You probably didn’t think twice about it before the pandemic, but a hug is one of the things people miss the most in the Covid-19 era. A recent UK survey placed the simple interaction at number 4 in a list of most-missed activities, along with a wide range of social events.
There are many reasons for this, some of which are clear and others that aren’t, and the arrival of vaccines is welcome news for anyone longing to hold a loved one in their arms again.
But why is this physical gesture so important to us? This article explores the science behind it that can provide some clues.
Wanting something we can’t have
It’s a simple human emotion but when we know we can’t have something, we simply want it more. Whether it’s something harmless like wanting that luxury pair of sneakers we can’t afford, or potentially destructive like chasing the elusive slots jackpot that causes us to forget how to gamble safely, we find that the thrill of the chase makes the prize seem even more special.
The same logic applies to a hug. Embracing someone is a simple, easy way to show someone you care about them and, more importantly to our ego, for them to show they care about you. It also gives us an intoxicating hit of dopamine, the chemical that gives us pleasure, and when we’re denied this, we often begin to desire or even crave it. What’s worse is that the longer we have to wait for the dopamine, the more we need it – a little like a drug addiction.
The pursuit of dopamine is something that we’ve evolved over the course of human existence. We get it through activities that are fundamental to survival, such as eating tasty food and having sex, which explains why it’s an inbuilt mechanism that we often have little control over.
A survival instinct
Another reason why we have little control over this urge is more physical, yet still a product of our evolution. We have known skin-to-skin contact from the moment we were born, when we depended on our mother’s care to keep us warm and provide us comfort. As babies, being embraced reduces our stress levels, helps us to grow and even helps to regulate our heartbeat. Human contact literally saves our lives.
While we depend less on it as we grow up, it still forms an important part of our social relationships. We embrace friends we haven’t seen in a while, hold loved ones in our arms and even hug to celebrate a happy event. Doing this reinforces a sense of solidarity and reduces the chances of conflict, something that would have been essential to our survival in early human history: the groups that were able to forge strong bonds were more likely to survive than fragmented communities.
While it might be less important for survival in today’s world, having close human contact helps stave off modern afflictions, such as anxiety and depression, which are prevalent in a fast-paced society. It’s no surprise that the Covid pandemic has seen a rise in mental health issues – not being able to touch people can have negative psychological effects which are destructive to our well-being.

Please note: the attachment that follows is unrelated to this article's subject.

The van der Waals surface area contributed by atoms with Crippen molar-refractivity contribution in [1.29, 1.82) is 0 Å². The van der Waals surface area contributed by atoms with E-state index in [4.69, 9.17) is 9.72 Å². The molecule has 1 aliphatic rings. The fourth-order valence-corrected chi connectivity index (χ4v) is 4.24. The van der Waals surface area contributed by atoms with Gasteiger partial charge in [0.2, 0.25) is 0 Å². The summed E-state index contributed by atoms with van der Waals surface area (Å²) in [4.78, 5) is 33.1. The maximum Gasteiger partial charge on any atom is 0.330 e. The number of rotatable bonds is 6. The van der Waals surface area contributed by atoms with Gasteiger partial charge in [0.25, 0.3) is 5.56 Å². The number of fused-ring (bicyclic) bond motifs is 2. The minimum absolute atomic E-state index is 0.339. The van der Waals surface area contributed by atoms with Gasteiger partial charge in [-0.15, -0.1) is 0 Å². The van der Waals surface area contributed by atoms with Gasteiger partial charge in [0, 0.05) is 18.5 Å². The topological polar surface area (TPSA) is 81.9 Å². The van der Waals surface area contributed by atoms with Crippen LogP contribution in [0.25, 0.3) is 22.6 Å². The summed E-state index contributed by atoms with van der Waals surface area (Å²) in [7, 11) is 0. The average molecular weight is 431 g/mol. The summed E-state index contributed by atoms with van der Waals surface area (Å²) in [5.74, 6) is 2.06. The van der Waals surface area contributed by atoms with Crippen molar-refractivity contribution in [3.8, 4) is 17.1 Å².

Being able to hug people also gives us rewards through the biology of our skin. Every one of us depends on a complex network of sensory receptors that help to protect us and discover new things. We might want to feel a piece of fruit to check that it’s ok before eating or know when a bee lands on our arm so we can swat it away. Our touch sends signals to our brain so that it knows how to react, so something significant like a hug triggers many receptors at once which deliver instant feelings of warmth and pleasure.
Scientists have taken this further by linking embraces another important part of our physiology: our nerves. We have touch-sensitive nerves in key locations of the body, such as the back, which are triggered when the body is touched or caressed, sending powerful and positive electric signals to the brain. The brain then releases neurochemicals, such as oxytocin, which flood our bodies and help us to fight stress and pain.
It’s worth bearing in mind the nature of the hug, though. An unsolicited embrace – an aggressive bear hug, for example – might end up having the opposite effect.
With our natural need for hugging, we might find us asking ourselves an agonizing question – will we ever be able to hug like we did before?
The simple answer is yes, eventually. Human nature means that we’ll always seek a hug when we need one. Also, studies of past pandemics show that the world always reverted to physical embracing in the end.
The issue is how long it will take. Even with a majority-vaccinated population, the psychological effects of the pandemic might take some time to subside. In countries like Spain and Italy, a key part of social life – kisses included – was erased overnight back in March 2020, and such a shock takes a while for society to get over.
So, if you ever feel that missing hugs is weird, don’t worry. Science backs you up – and it also tells us that they’ll be back on the agenda sooner or later.